What’s causing your itchy vagina?

What’s causing your itchy vagina?

Vulva skin disorders that cause itching

Some of the skin disorders that affect the vulva include folliculitis, contact dermatitis, Bartholin gland cysts, lichen simplex chronicus, lichen sclerosis, and lichen planus.

Source: www.acog.org

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Conditions Explained

Folliculitis

Folliculitis appears as small, red, and sometimes painful bumps caused by bacteria that infect a hair follicle. It can occur on the labia majora. This can happen because of shaving, waxing, or even friction. Folliculitis often goes away by itself. Attention to hygiene, wearing loose clothing, and warm compresses applied to the area can help speed up the healing process. If the bumps do not go away or they get bigger, see your gynecologist or other health care professional. You may need additional treatment.

Source: www.acog.org

Contact Dermatitis

Contact dermatitis is caused by irritation of the skin by things such as soaps, fabrics, or perfumes. Signs and symptoms can include extreme itching, rawness, stinging, burning, and pain. Treatment involves avoidance of the source of irritation and stopping the itching so that the skin can heal. Ice packs or cold compresses can reduce irritation. A thin layer of plain petroleum jelly can be applied to protect the skin. Medication may be needed for severe cases.

Source: www.acog.org

Bartholin Gland Cysts

The Bartholin glands are located under the skin on either side of the opening of the vagina. They release a fluid that helps with lubrication during sexual intercourse. If the Bartholin glands become blocked, a cyst can form, causing a swollen bump near the opening of the vagina. Bartholin gland cysts usually are not painful unless they become infected. If this occurs, an abscess can form.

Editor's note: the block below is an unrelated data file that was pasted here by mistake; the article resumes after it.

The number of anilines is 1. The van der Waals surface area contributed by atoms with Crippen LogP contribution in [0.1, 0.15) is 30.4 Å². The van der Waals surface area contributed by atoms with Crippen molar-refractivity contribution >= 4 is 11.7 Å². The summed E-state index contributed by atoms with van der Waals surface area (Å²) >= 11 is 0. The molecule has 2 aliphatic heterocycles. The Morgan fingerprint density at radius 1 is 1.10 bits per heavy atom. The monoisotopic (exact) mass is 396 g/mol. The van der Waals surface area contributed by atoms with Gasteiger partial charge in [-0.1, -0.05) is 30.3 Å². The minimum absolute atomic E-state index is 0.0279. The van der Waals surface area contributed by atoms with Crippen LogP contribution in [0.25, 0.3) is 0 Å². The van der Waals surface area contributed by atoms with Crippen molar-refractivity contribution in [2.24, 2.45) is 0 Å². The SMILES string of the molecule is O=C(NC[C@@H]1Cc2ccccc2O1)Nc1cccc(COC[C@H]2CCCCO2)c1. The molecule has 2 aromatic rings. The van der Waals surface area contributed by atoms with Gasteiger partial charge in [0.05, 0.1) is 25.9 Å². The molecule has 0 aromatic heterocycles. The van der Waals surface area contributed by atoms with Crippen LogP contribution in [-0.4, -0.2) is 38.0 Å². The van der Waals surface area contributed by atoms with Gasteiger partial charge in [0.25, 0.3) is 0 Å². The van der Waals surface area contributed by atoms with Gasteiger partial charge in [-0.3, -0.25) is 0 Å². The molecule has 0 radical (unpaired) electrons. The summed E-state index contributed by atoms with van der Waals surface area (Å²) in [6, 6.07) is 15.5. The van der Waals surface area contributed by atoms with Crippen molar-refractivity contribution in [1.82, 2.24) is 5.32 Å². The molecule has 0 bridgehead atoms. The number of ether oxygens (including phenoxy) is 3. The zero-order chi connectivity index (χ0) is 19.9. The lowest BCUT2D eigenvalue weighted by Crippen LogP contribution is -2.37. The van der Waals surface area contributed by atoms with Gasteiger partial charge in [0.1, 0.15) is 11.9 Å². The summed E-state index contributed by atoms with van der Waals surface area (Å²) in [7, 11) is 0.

If your cyst is not causing pain, it can be treated at home by sitting in a warm, shallow bath or by applying a warm compress. If an abscess has formed, treatment involves draining the cyst using a needle or other instrument in a health care professional’s office.

Source: www.acog.org

Lichen Simplex

Lichen simplex chronicus may be a result of contact dermatitis or other skin disorder that has been present for a long time. Thickened, scaly areas called “plaques” appear on the vulvar skin. These plaques cause intense itching that may interfere with sleep. Treatment involves stopping the “itch-scratch” cycle so that the skin can heal. Steroid creams often are used for this purpose. The underlying condition should be treated as well.

Source: www.acog.org

Lichen Sclerosis

Lichen sclerosus is a skin disorder that can cause itching, burning, pain during sex, and tears in the skin. The vulvar skin may appear thin, white, and crinkled. White bumps may be present with dark purple coloring. A steroid cream is used to treat lichen sclerosus.

Source: www.acog.org

Lichen Planus

Lichen planus is a skin disorder that most commonly occurs on the mucous membranes of the mouth. Occasionally, it also affects the skin of the genitals. Itching, soreness, burning, and abnormal discharge may occur. The appearance of lichen planus is varied. There may be white streaks on the vulvar skin, or the entire surface may be white. There may be bumps that are dark pink in color.

Treatment of lichen planus may include medicated creams or ointments, vaginal tablets, prescription pills, or injections. This condition is difficult to treat and usually involves long-term treatment and follow-up.

Source: www.acog.org

Herpes

Genital Herpes can show no symptoms or be silent. When symptoms arise, you may have any of the following:

  • Sores or blisters around the vaginal region, vulva and/or cervix.
  • Fever, headache, tiredness, body aches, swollen lymph nodes, discharge, vaginal itching or pain while urinatingSource: www.acog.org

Human Papillomavirus

HPV can show no signs for years—sometimes there are never symptoms at all! In that case, a gyno exam is needed to diagnose the condition. If they appear, symptoms will include:

  • Genital warts
  • Itching around the vaginal area. 

Source: www.acog.org

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